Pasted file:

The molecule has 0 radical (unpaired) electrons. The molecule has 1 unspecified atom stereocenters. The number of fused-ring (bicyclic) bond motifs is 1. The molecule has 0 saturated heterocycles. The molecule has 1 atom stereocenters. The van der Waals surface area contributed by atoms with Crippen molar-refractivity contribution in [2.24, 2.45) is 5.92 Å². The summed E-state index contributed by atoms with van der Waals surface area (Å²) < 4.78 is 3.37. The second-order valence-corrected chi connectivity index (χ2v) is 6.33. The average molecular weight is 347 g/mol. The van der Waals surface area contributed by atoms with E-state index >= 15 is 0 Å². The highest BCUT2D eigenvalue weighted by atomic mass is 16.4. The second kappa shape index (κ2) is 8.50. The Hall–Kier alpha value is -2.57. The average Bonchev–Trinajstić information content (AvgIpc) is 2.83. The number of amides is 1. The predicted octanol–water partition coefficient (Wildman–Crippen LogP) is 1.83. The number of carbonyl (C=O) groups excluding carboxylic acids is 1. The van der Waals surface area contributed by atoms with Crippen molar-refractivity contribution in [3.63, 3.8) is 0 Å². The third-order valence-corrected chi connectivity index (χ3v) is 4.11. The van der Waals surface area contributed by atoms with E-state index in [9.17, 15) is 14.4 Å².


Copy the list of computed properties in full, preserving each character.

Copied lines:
The molecule has 0 radical (unpaired) electrons. The molecule has 1 unspecified atom stereocenters. The number of fused-ring (bicyclic) bond motifs is 1. The molecule has 0 saturated heterocycles. The molecule has 1 atom stereocenters. The van der Waals surface area contributed by atoms with Crippen molar-refractivity contribution in [2.24, 2.45) is 5.92 Å². The summed E-state index contributed by atoms with van der Waals surface area (Å²) < 4.78 is 3.37. The second-order valence-corrected chi connectivity index (χ2v) is 6.33. The average molecular weight is 347 g/mol. The van der Waals surface area contributed by atoms with E-state index >= 15 is 0 Å². The highest BCUT2D eigenvalue weighted by atomic mass is 16.4. The second kappa shape index (κ2) is 8.50. The Hall–Kier alpha value is -2.57. The average Bonchev–Trinajstić information content (AvgIpc) is 2.83. The number of amides is 1. The predicted octanol–water partition coefficient (Wildman–Crippen LogP) is 1.83. The number of carbonyl (C=O) groups excluding carboxylic acids is 1. The van der Waals surface area contributed by atoms with Crippen molar-refractivity contribution in [3.63, 3.8) is 0 Å². The third-order valence-corrected chi connectivity index (χ3v) is 4.11. The van der Waals surface area contributed by atoms with E-state index in [9.17, 15) is 14.4 Å².